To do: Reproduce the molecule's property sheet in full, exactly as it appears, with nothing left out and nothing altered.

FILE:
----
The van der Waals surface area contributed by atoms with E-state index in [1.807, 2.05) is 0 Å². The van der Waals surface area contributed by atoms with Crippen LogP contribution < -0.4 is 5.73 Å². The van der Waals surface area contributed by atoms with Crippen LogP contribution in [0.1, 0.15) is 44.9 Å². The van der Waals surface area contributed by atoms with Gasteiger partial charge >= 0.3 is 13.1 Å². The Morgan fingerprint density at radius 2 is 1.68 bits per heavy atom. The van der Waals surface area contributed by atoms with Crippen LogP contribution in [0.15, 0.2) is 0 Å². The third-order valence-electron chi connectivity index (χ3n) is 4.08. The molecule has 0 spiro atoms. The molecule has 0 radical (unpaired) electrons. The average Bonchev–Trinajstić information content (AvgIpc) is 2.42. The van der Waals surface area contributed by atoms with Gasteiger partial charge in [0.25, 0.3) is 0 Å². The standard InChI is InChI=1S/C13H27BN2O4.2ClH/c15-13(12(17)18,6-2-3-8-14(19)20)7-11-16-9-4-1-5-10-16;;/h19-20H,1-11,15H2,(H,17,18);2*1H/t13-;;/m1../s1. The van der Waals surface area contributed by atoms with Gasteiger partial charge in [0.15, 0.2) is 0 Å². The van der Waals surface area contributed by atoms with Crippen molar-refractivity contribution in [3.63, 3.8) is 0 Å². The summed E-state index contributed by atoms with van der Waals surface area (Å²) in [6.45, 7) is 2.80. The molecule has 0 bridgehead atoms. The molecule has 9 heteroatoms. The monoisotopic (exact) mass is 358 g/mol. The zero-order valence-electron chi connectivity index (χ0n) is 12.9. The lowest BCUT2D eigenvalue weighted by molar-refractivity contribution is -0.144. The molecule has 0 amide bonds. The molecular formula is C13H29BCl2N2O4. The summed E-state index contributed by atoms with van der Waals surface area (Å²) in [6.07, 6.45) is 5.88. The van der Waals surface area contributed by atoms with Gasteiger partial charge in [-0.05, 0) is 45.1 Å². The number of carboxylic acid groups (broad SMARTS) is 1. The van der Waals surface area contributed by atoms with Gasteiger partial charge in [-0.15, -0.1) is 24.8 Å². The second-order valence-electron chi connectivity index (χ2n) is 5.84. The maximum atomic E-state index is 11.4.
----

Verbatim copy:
The van der Waals surface area contributed by atoms with E-state index in [1.807, 2.05) is 0 Å². The van der Waals surface area contributed by atoms with Crippen LogP contribution < -0.4 is 5.73 Å². The van der Waals surface area contributed by atoms with Crippen LogP contribution in [0.1, 0.15) is 44.9 Å². The van der Waals surface area contributed by atoms with Gasteiger partial charge >= 0.3 is 13.1 Å². The Morgan fingerprint density at radius 2 is 1.68 bits per heavy atom. The van der Waals surface area contributed by atoms with Crippen LogP contribution in [0.15, 0.2) is 0 Å². The third-order valence-electron chi connectivity index (χ3n) is 4.08. The molecule has 0 spiro atoms. The molecule has 0 radical (unpaired) electrons. The average Bonchev–Trinajstić information content (AvgIpc) is 2.42. The van der Waals surface area contributed by atoms with Gasteiger partial charge in [0.25, 0.3) is 0 Å². The standard InChI is InChI=1S/C13H27BN2O4.2ClH/c15-13(12(17)18,6-2-3-8-14(19)20)7-11-16-9-4-1-5-10-16;;/h19-20H,1-11,15H2,(H,17,18);2*1H/t13-;;/m1../s1. The van der Waals surface area contributed by atoms with Gasteiger partial charge in [0.15, 0.2) is 0 Å². The van der Waals surface area contributed by atoms with Crippen molar-refractivity contribution in [3.63, 3.8) is 0 Å². The summed E-state index contributed by atoms with van der Waals surface area (Å²) in [6.45, 7) is 2.80. The molecule has 0 bridgehead atoms. The molecule has 9 heteroatoms. The monoisotopic (exact) mass is 358 g/mol. The zero-order valence-electron chi connectivity index (χ0n) is 12.9. The lowest BCUT2D eigenvalue weighted by molar-refractivity contribution is -0.144. The molecule has 0 amide bonds. The molecular formula is C13H29BCl2N2O4. The summed E-state index contributed by atoms with van der Waals surface area (Å²) in [6.07, 6.45) is 5.88. The van der Waals surface area contributed by atoms with Gasteiger partial charge in [-0.05, 0) is 45.1 Å². The number of carboxylic acid groups (broad SMARTS) is 1. The van der Waals surface area contributed by atoms with Gasteiger partial charge in [-0.15, -0.1) is 24.8 Å². The second-order valence-electron chi connectivity index (χ2n) is 5.84. The maximum atomic E-state index is 11.4.